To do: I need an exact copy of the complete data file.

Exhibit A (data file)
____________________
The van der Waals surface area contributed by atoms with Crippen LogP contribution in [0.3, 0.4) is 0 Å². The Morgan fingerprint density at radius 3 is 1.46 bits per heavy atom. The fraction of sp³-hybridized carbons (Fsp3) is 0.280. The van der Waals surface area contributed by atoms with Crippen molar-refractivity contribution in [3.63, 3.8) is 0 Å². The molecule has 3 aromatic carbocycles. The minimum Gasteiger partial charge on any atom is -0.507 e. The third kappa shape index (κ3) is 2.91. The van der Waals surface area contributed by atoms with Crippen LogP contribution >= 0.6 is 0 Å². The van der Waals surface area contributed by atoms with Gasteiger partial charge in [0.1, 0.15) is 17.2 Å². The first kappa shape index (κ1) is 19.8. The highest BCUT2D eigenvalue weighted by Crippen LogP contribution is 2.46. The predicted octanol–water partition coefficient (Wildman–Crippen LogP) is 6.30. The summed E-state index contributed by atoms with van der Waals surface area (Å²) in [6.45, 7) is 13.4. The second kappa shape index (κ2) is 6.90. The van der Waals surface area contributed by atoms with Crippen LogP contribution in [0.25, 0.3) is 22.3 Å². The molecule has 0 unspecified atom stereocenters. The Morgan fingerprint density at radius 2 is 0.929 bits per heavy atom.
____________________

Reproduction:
The van der Waals surface area contributed by atoms with Crippen LogP contribution in [0.3, 0.4) is 0 Å². The Morgan fingerprint density at radius 3 is 1.46 bits per heavy atom. The fraction of sp³-hybridized carbons (Fsp3) is 0.280. The van der Waals surface area contributed by atoms with Crippen molar-refractivity contribution in [3.63, 3.8) is 0 Å². The molecule has 3 aromatic carbocycles. The minimum Gasteiger partial charge on any atom is -0.507 e. The third kappa shape index (κ3) is 2.91. The van der Waals surface area contributed by atoms with Crippen LogP contribution >= 0.6 is 0 Å². The van der Waals surface area contributed by atoms with Gasteiger partial charge in [0.1, 0.15) is 17.2 Å². The first kappa shape index (κ1) is 19.8. The highest BCUT2D eigenvalue weighted by Crippen LogP contribution is 2.46. The predicted octanol–water partition coefficient (Wildman–Crippen LogP) is 6.30. The summed E-state index contributed by atoms with van der Waals surface area (Å²) in [6.45, 7) is 13.4. The second kappa shape index (κ2) is 6.90. The van der Waals surface area contributed by atoms with Crippen LogP contribution in [0.25, 0.3) is 22.3 Å². The molecule has 0 unspecified atom stereocenters. The Morgan fingerprint density at radius 2 is 0.929 bits per heavy atom.